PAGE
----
Justice  /  Origin Story

The History of the “Riot” Report

How government commissions became alibis for inaction.

After Kerner got the call from Johnson, he announced, “Tomorrow, I go to Washington to help organize this group of citizens for the saddest mission that any of us in our careers have been asked to pursue—why one American assaults another, why violence is inflicted on people of our cities, why the march to an ideal America has been interrupted by bloodshed and destruction. We are being asked, in a broad sense, to probe into the soul of America.”

Kerner wanted open hearings. “My concern all the time about this commission has been that at the conclusion our greatest problem is going to be to educate the whites, rather than the Negro,” he said. Kerner did not prevail on this point. J. Edgar Hoover testified on the first day, to say that the F.B.I. had found no evidence of a conspiracy behind the riots, and that he thought one good remedy for violence would be better gun laws. “You have to license your dog,” he said. Why not your gun? Martin Luther King, Jr., told the commission, “People who are completely devoid of hope don’t riot.”

Maybe the most painful testimony came from Kenneth B. Clark, the African-American psychologist, at the City College of New York, whose research on inequality had been pivotal to the Supreme Court’s decision in Brown v. Board of Education. He told the commission:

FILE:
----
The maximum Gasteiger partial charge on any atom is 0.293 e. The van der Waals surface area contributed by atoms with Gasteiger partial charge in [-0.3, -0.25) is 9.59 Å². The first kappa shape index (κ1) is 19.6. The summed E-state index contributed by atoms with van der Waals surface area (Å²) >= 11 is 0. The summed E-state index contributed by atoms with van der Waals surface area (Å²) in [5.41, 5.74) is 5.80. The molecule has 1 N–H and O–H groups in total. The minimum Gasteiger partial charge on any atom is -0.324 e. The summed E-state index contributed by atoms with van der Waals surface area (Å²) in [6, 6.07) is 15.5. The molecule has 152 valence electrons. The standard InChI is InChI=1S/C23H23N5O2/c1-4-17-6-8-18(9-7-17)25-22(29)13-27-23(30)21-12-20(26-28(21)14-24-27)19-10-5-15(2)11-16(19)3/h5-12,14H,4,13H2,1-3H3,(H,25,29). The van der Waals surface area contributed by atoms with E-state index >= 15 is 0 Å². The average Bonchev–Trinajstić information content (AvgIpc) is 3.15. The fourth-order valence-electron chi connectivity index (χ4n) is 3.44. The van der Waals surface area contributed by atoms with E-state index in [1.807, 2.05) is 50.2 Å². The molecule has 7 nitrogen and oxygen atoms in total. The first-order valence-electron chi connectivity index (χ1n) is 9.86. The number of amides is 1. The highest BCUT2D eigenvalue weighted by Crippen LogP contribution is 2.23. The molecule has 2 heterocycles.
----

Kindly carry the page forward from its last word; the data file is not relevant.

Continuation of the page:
I read that report . . . of the 1919 riot in Chicago, and it is as if I were reading the report of the investigating committee on the Harlem riot of ’35, the report of the investigating committee on the Harlem riot of ’43, the report of the McCone Commission on the Watts riot. I must again in candor say to you members of this Commission—it is a kind of Alice in Wonderland—with the same moving picture re-shown over and over again, the same analysis, the same recommendations, and the same inaction.

The historical trail is blood spilled in a deeply rutted road.

John V. Lindsay, the handsome liberal mayor of New York who served as the vice-chair of the commission, got most of the media attention. But Kerner did his work. When the commission travelled, Kerner went out on the street to talk to people. He went for a walk in Newark, and stopped to speak to a group around the corner from Prince Street. They told him they had three concerns: police brutality, unemployment, and the lack of a relocation program for displaced workers. One man told the Governor that he hadn’t had a job in eight years.